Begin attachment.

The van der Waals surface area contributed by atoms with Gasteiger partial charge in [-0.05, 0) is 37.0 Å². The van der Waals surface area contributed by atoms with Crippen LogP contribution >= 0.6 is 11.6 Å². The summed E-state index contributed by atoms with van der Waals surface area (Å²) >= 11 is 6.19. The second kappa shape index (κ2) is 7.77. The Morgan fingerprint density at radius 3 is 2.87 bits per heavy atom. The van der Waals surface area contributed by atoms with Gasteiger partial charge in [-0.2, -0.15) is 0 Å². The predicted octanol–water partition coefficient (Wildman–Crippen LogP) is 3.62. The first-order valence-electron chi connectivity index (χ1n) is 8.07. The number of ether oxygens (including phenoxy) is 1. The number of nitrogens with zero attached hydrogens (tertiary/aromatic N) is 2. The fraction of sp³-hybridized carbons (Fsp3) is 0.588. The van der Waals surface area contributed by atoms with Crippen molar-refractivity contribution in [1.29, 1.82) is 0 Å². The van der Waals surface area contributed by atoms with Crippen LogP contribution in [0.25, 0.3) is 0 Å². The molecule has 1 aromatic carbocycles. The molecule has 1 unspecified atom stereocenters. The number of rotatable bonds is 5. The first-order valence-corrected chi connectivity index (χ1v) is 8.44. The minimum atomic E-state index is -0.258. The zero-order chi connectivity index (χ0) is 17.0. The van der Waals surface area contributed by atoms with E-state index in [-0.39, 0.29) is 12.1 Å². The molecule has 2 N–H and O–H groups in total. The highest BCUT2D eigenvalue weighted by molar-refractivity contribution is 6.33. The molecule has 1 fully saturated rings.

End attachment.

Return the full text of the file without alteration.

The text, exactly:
The van der Waals surface area contributed by atoms with Gasteiger partial charge in [-0.05, 0) is 37.0 Å². The van der Waals surface area contributed by atoms with Crippen LogP contribution >= 0.6 is 11.6 Å². The summed E-state index contributed by atoms with van der Waals surface area (Å²) >= 11 is 6.19. The second kappa shape index (κ2) is 7.77. The Morgan fingerprint density at radius 3 is 2.87 bits per heavy atom. The van der Waals surface area contributed by atoms with Gasteiger partial charge in [-0.2, -0.15) is 0 Å². The predicted octanol–water partition coefficient (Wildman–Crippen LogP) is 3.62. The first-order valence-electron chi connectivity index (χ1n) is 8.07. The number of ether oxygens (including phenoxy) is 1. The number of nitrogens with zero attached hydrogens (tertiary/aromatic N) is 2. The fraction of sp³-hybridized carbons (Fsp3) is 0.588. The van der Waals surface area contributed by atoms with Crippen molar-refractivity contribution in [1.29, 1.82) is 0 Å². The van der Waals surface area contributed by atoms with Crippen LogP contribution in [0.25, 0.3) is 0 Å². The molecule has 1 aromatic carbocycles. The molecule has 1 unspecified atom stereocenters. The number of rotatable bonds is 5. The first-order valence-corrected chi connectivity index (χ1v) is 8.44. The minimum atomic E-state index is -0.258. The zero-order chi connectivity index (χ0) is 17.0. The van der Waals surface area contributed by atoms with E-state index in [-0.39, 0.29) is 12.1 Å². The molecule has 2 N–H and O–H groups in total. The highest BCUT2D eigenvalue weighted by molar-refractivity contribution is 6.33. The molecule has 1 fully saturated rings.